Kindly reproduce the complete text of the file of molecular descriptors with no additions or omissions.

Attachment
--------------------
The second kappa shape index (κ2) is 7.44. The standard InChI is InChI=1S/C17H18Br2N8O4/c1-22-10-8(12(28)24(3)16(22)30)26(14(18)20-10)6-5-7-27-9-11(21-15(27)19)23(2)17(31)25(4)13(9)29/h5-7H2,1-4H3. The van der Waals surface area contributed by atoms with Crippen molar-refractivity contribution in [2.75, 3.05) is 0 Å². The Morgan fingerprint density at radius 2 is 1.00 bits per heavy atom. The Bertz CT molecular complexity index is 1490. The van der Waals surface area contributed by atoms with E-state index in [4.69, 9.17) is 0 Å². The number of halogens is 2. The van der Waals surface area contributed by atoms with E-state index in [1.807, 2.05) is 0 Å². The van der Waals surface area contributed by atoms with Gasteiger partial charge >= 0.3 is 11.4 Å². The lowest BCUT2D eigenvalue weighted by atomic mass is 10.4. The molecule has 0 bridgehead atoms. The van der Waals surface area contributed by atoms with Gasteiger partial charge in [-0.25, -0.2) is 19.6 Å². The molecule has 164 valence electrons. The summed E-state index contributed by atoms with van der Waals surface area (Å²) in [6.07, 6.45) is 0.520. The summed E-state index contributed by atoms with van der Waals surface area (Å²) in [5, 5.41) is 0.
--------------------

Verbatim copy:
The second kappa shape index (κ2) is 7.44. The standard InChI is InChI=1S/C17H18Br2N8O4/c1-22-10-8(12(28)24(3)16(22)30)26(14(18)20-10)6-5-7-27-9-11(21-15(27)19)23(2)17(31)25(4)13(9)29/h5-7H2,1-4H3. The van der Waals surface area contributed by atoms with Crippen molar-refractivity contribution in [2.75, 3.05) is 0 Å². The Morgan fingerprint density at radius 2 is 1.00 bits per heavy atom. The Bertz CT molecular complexity index is 1490. The van der Waals surface area contributed by atoms with E-state index in [4.69, 9.17) is 0 Å². The number of halogens is 2. The van der Waals surface area contributed by atoms with E-state index in [1.807, 2.05) is 0 Å². The van der Waals surface area contributed by atoms with Gasteiger partial charge >= 0.3 is 11.4 Å². The lowest BCUT2D eigenvalue weighted by atomic mass is 10.4. The molecule has 0 bridgehead atoms. The van der Waals surface area contributed by atoms with Gasteiger partial charge in [-0.25, -0.2) is 19.6 Å². The molecule has 164 valence electrons. The summed E-state index contributed by atoms with van der Waals surface area (Å²) in [6.07, 6.45) is 0.520. The summed E-state index contributed by atoms with van der Waals surface area (Å²) in [5, 5.41) is 0.